Point of view

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Point of view

What's your favourite point of view? Why?

What is your preferred POV?

I prefer reading third person. For some reason the first person POV seems too intimate? But when I start writing I find that I tend to slip into the FP POV more easily...

Third is good

I'm in agreement - first seems way more intimate. I have experimented with using third tight (only one POV used, intimately, and at the exclusion of others) with another character written in first. I've also read authors who have used first and third for the same character, and I like that too. When I'm not concentrating, I tend to slip into omniscient, which has to be edited out. :)

Second person POV

Newbie question: What exactly is second person POV and how do you go about writing it?

Second person

"You sprint from behind the car, across the grass and kick open the door. Your nemesis is waiting and you shoot him. You didn't know you had it in you, but you did. You feel buzzed by your morning's work; your breathing returns to normal. You glance in the conveniently placed mirror and smooth your sweaty hair. You like your new punk look. Satisfied, you decide between the green and red doors, and run through.

[green door , turn to page 34, red door, turn to page 5]

When you write in second person, you're really requiring your reader to BE the protagonist. Of course, your protagonist is often some super hero guy, or psycho type, that means you don't identify with them.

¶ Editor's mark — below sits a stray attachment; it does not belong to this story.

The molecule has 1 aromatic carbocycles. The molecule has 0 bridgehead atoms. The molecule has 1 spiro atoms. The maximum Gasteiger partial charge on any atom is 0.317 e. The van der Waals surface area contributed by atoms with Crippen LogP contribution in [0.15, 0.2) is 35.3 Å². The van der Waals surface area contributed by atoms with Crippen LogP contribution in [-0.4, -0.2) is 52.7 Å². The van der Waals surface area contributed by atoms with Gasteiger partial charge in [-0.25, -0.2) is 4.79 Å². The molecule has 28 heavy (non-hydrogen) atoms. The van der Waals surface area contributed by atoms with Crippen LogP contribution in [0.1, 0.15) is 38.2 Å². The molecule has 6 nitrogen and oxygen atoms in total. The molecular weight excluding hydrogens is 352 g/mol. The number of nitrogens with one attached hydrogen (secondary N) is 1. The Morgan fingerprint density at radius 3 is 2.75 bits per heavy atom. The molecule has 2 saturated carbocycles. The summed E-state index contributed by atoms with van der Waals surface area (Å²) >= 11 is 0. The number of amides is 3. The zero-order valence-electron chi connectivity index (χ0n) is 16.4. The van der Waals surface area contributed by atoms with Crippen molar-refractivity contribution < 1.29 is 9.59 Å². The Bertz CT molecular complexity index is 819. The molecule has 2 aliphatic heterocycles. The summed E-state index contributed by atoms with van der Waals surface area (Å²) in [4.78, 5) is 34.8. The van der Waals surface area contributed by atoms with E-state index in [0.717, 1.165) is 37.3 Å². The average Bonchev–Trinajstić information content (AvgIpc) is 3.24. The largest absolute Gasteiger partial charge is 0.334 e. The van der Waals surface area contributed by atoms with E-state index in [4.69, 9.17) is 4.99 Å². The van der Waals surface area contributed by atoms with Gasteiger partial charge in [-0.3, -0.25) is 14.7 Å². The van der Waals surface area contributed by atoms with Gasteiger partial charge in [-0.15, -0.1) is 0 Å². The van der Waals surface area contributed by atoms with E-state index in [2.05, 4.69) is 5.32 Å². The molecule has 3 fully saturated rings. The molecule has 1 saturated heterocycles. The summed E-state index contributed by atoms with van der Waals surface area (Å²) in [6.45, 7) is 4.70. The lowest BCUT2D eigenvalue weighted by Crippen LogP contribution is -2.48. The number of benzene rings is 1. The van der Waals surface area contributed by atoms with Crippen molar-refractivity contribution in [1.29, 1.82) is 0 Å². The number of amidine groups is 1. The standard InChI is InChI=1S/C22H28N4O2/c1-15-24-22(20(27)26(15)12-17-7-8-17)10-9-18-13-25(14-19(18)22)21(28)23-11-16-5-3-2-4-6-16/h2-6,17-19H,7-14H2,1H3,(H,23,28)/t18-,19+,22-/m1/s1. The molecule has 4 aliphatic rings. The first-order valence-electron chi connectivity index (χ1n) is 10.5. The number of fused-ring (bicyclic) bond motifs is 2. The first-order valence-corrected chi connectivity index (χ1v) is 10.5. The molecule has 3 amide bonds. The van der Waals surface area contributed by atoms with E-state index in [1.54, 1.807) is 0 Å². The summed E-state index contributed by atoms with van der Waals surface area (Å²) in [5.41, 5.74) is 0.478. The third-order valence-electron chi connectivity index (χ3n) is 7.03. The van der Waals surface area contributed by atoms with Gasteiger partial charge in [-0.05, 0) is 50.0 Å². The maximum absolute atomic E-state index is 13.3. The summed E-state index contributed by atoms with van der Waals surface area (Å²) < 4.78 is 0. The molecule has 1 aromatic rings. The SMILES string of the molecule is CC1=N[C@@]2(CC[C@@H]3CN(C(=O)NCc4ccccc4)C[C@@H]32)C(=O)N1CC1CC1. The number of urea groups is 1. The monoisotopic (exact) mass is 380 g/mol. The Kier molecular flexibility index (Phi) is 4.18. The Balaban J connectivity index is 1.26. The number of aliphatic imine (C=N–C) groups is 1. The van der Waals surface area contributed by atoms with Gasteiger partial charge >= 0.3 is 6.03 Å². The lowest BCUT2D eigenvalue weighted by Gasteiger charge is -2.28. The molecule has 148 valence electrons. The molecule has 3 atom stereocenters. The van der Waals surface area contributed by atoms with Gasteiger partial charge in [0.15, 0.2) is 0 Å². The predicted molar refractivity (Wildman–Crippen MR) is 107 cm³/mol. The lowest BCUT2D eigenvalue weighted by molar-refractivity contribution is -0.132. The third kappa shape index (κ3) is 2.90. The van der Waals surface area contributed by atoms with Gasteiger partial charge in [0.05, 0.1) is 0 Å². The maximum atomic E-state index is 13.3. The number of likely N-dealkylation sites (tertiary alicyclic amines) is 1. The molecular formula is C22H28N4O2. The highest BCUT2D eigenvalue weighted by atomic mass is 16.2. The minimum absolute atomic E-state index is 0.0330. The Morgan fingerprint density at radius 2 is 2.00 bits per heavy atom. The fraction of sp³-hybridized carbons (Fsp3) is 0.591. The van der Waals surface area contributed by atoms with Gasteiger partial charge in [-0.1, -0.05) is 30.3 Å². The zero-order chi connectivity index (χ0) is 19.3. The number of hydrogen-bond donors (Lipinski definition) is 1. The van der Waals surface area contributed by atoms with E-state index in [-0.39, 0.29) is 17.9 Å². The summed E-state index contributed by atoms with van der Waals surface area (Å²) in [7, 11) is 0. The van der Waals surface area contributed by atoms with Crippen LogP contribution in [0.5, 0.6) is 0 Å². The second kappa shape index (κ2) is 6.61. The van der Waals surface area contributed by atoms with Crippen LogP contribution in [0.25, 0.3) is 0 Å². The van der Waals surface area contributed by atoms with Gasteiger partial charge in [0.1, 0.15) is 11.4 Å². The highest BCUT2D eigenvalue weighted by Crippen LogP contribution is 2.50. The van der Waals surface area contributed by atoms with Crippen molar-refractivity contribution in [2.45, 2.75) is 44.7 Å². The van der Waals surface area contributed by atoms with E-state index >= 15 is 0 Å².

This POV is used a lot in the teen "Choose Your Own Adventure" books. As reader, and protagonist, you decide each step. And each decision you take gives a different outcome, and a different way to the climax. Because of this, it's a little like playing a RPG - effectively you are, except in text, not on a screen.

It's very hard to write with realism, and difficult to read, too. Rarely used.

Second person pov

The most skilful use of second person pov I have ever read is Maria Shriver's 'We have to talk about Kevin'. She apears to be talking to Kevin's father all the way through and as you read you wonder where he is or what has happened to him. You find out at the end in the most startling way. It is an incredible twist. Very well done and an excellent example of second person pov.

A massacre in second

Thank you Suraya. I had not heard of the book but I will find it. I read reviews today; the plot is intriguing. And I will enjoy exploring something well written in second person.

We have to talk about Kevin

I absolutely loved the book. It draws you in specially because the start feels slow. By the time you're comfortable with the characters and the story telling, you can't put it down.

'We have to talk about Kevin'

Just a quick correction. 'We have to talk about Kevin' was written by Lionel Shriver not Maria Shriver. Glad you enjoyed it also Sumanda. It is a stunning piece of writing.

Me, myself, and I

I love writing in first person. Perhaps it's my ego that needs to get out, but I feel more comfortable writing this way. I'm trying to learn not to be so egocentric when I write. Perhaps if Freud were around, he could help me out.

I naturally write in tight

I naturally write in tight third person using stream of consciousness. First person tends to sound like me talking, unless I have a voice in my head; then it's like acting. The voice becomes my being. And I have experimented with second person, but that's only good for horror, I find. It's similar to photography when the light is coming directly below the subject and the rest is dark; it's very dramatic, so use seldomly. 

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